Frisian Islands

Frisian Islands

Frisian Islands, chain of low-lying islands, off the coasts of the Netherlands, Germany, and Denmark, in the North Sea. The West Frisian Islands, belonging to the Netherlands, are off the shores of North Holland, Friesland, and Groningen provs. and include the islands of Texel, Vlieland, Terschelling, and Ameland. The East Frisian Islands, belonging to Germany, are east of the mouth of the Ems and include Norderney and Borkum. The North Frisian Islands, off the coast of Schleswig-Holstein, Germany, and S Jutland, Denmark, include Sylt, Föhr, and Rømø. Fishing and stock raising are pursued on most of the Frisian Islands. Many bathing resorts are also there.

The North Frisian Islands are a group of islands in the Wadden Sea, a part of the North Sea, off the western coast of Schleswig-Holstein, Germany. The German islands are in the traditional region of North Frisia and are part of the Schleswig-Holstein Wadden Sea National Park and the Kreis (district) of Nordfriesland. Occasionally Heligoland is also included in this group.

Sometimes the North Frisian Islands include also the Danish Wadden Sea Islands on the western coast of Jutland, Denmark. They belong to Tønder municipality and Esbjerg municipality. The ethnic group of Frisians lives only on the German-ruled islands.


There are four larger islands and ten tiny islets. The names of the large islands are Sylt, Föhr, Amrum, and Pellworm. The islets are called Halligen. In medieval times the present-day peninsula Nordstrand and Pellworm as well as the Halligen were part of the large island of Strand. This island was torn to pieces in a disastrous storm tide in 1634.

Sylt (Söl'ring North Frisian: Söl' ; Sild) is the largest of the North Frisian Islands, consisting of about 100 km². It is accessible by a causeway called the Hindenburgdamm; this causeway is only accessible to trains. In the summer months the island is crowded with tourists, including those who have a preference for nudism. Sylt's image is that of a meeting point for the jet-set. The main town on the island is Westerland. The northern end of Sylt, the Ellenbogen ("elbow"), is Germany's northernmost point. Lager Sylt, the Nazi concentration camp on Alderney was named after the island.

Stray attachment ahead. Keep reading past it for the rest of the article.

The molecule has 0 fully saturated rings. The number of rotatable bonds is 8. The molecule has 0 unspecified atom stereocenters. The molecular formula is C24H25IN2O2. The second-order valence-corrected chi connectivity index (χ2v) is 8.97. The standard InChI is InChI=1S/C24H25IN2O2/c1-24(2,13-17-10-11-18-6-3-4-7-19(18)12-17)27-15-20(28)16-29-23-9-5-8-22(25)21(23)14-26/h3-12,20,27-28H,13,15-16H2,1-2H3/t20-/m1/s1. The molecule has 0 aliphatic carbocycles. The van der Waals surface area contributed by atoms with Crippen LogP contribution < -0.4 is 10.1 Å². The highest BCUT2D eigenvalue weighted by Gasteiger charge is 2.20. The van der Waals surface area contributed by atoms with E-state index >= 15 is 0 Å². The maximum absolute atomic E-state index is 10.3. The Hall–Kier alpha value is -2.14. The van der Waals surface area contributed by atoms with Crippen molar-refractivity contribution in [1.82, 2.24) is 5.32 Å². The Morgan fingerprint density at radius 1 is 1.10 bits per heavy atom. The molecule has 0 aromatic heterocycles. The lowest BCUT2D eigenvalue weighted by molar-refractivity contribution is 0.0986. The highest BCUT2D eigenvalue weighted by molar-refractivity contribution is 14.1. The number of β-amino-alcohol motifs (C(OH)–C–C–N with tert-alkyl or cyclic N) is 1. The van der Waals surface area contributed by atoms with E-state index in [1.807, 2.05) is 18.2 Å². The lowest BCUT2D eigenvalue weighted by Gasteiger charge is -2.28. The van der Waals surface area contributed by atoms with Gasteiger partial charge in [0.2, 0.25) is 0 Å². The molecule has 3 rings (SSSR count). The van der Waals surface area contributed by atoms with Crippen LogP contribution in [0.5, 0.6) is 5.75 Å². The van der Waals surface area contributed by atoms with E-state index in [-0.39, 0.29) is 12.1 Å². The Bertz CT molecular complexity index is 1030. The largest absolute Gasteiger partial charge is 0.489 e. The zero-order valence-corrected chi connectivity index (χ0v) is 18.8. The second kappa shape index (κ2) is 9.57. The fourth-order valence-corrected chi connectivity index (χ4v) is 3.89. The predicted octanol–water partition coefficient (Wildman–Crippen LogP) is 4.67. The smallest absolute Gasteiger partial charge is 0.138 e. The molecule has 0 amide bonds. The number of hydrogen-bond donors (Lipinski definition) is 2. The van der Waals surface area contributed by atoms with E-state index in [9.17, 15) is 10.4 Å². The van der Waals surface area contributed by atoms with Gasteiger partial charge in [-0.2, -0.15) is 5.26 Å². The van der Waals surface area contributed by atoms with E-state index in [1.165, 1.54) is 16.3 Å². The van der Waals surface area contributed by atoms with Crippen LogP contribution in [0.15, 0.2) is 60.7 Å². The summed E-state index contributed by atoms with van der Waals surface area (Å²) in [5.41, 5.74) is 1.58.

Compared with Sylt, Föhr (Fering North Frisian: Feer; Før) is a relatively silent island. Its area is 82 km². Sixteen old hamlets are scattered over the island, some of which already existed in the 13th century. The main town is Wyk on the south eastern shore. Wyk is a popular German seaside resort. There is no bridge or causeway connecting Föhr and the mainland; so ferries are the only connection. The ferry port, the harbour and Föhr marina are in Wyk.

Amrum (Öömrang North Frisian: Oomram) is only 20 km², but it is popular with tourists, though less crowded than Sylt. The western half of the island features a beach 12 km in length and 1 km in width. The villages are situated on the eastern shore, with Wittdün being the most important of them.

Pellworm (Mooring North Frisian: Pälweerm) and the peninsula of Nordstrand (Mooring: Nordströön) are the remains of the submerged island of Strand. The main town of this sunken island was Rungholt, thought to be the largest town in the surrounding area, but it was totally destroyed and submerged by a storm in 1362, 272 years before another storm destroyed Strand itself. Nordstrand has an area of 49 km², Pellworm 37 km².

Smaller remains of Strand are the ten islets called Halligen. The houses on these tiny islets are built on artificial hills. In a storm tide only these hills rise above the sea, while the remainder of the islet is flooded. The names of the Halligen are Nordmarsch-Langeness, Norderoog, Süderoog, Nordstrandischmoor, Oland, Südfall, Gröde-Appelland, Hooge, Habel and the Hamburger Hallig.

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